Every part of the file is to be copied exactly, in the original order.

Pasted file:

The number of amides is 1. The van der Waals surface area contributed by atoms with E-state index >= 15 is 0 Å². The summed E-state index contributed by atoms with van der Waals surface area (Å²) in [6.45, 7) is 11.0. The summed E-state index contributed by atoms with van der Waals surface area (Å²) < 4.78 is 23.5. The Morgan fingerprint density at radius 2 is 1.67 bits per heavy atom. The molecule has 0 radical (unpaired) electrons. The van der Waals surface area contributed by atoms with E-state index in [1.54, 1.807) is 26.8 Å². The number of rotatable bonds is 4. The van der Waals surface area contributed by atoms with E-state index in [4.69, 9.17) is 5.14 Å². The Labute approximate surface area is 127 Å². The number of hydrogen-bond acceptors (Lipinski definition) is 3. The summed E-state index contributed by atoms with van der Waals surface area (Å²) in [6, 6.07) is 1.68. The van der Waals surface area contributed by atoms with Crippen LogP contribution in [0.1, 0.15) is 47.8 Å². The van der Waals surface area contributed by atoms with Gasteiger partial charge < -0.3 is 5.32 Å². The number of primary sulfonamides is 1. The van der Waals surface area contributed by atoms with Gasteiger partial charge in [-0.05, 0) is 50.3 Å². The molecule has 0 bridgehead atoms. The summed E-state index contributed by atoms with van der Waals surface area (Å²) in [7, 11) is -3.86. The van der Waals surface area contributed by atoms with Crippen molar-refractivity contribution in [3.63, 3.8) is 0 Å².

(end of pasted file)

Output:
The number of amides is 1. The van der Waals surface area contributed by atoms with E-state index >= 15 is 0 Å². The summed E-state index contributed by atoms with van der Waals surface area (Å²) in [6.45, 7) is 11.0. The summed E-state index contributed by atoms with van der Waals surface area (Å²) < 4.78 is 23.5. The Morgan fingerprint density at radius 2 is 1.67 bits per heavy atom. The molecule has 0 radical (unpaired) electrons. The van der Waals surface area contributed by atoms with E-state index in [1.54, 1.807) is 26.8 Å². The number of rotatable bonds is 4. The van der Waals surface area contributed by atoms with E-state index in [4.69, 9.17) is 5.14 Å². The Labute approximate surface area is 127 Å². The number of hydrogen-bond acceptors (Lipinski definition) is 3. The summed E-state index contributed by atoms with van der Waals surface area (Å²) in [6, 6.07) is 1.68. The van der Waals surface area contributed by atoms with Crippen LogP contribution in [0.1, 0.15) is 47.8 Å². The van der Waals surface area contributed by atoms with Gasteiger partial charge < -0.3 is 5.32 Å². The number of primary sulfonamides is 1. The van der Waals surface area contributed by atoms with Gasteiger partial charge in [-0.05, 0) is 50.3 Å². The molecule has 0 bridgehead atoms. The summed E-state index contributed by atoms with van der Waals surface area (Å²) in [7, 11) is -3.86. The van der Waals surface area contributed by atoms with Crippen molar-refractivity contribution in [3.63, 3.8) is 0 Å².